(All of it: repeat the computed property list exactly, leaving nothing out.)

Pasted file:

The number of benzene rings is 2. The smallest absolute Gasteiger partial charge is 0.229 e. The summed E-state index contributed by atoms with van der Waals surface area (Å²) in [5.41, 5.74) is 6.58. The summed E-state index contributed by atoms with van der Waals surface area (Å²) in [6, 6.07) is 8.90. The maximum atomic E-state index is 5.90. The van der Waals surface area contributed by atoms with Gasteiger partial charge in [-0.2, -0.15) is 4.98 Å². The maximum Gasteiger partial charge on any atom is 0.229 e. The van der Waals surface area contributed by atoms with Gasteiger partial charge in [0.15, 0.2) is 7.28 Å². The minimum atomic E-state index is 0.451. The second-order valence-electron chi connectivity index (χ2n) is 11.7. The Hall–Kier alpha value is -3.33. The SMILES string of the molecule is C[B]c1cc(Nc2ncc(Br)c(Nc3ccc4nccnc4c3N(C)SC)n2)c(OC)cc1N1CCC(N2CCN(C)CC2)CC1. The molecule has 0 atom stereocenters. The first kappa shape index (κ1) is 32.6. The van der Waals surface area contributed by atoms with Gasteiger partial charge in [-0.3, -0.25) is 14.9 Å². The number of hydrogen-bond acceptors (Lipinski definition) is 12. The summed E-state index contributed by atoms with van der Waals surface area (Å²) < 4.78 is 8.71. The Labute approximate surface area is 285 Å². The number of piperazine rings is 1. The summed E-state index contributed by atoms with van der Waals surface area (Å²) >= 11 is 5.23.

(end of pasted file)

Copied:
The number of benzene rings is 2. The smallest absolute Gasteiger partial charge is 0.229 e. The summed E-state index contributed by atoms with van der Waals surface area (Å²) in [5.41, 5.74) is 6.58. The summed E-state index contributed by atoms with van der Waals surface area (Å²) in [6, 6.07) is 8.90. The maximum atomic E-state index is 5.90. The van der Waals surface area contributed by atoms with Gasteiger partial charge in [-0.2, -0.15) is 4.98 Å². The maximum Gasteiger partial charge on any atom is 0.229 e. The van der Waals surface area contributed by atoms with Gasteiger partial charge in [0.15, 0.2) is 7.28 Å². The minimum atomic E-state index is 0.451. The second-order valence-electron chi connectivity index (χ2n) is 11.7. The Hall–Kier alpha value is -3.33. The SMILES string of the molecule is C[B]c1cc(Nc2ncc(Br)c(Nc3ccc4nccnc4c3N(C)SC)n2)c(OC)cc1N1CCC(N2CCN(C)CC2)CC1. The molecule has 0 atom stereocenters. The first kappa shape index (κ1) is 32.6. The van der Waals surface area contributed by atoms with Gasteiger partial charge in [-0.3, -0.25) is 14.9 Å². The number of hydrogen-bond acceptors (Lipinski definition) is 12. The summed E-state index contributed by atoms with van der Waals surface area (Å²) < 4.78 is 8.71. The Labute approximate surface area is 285 Å². The number of piperazine rings is 1. The summed E-state index contributed by atoms with van der Waals surface area (Å²) >= 11 is 5.23.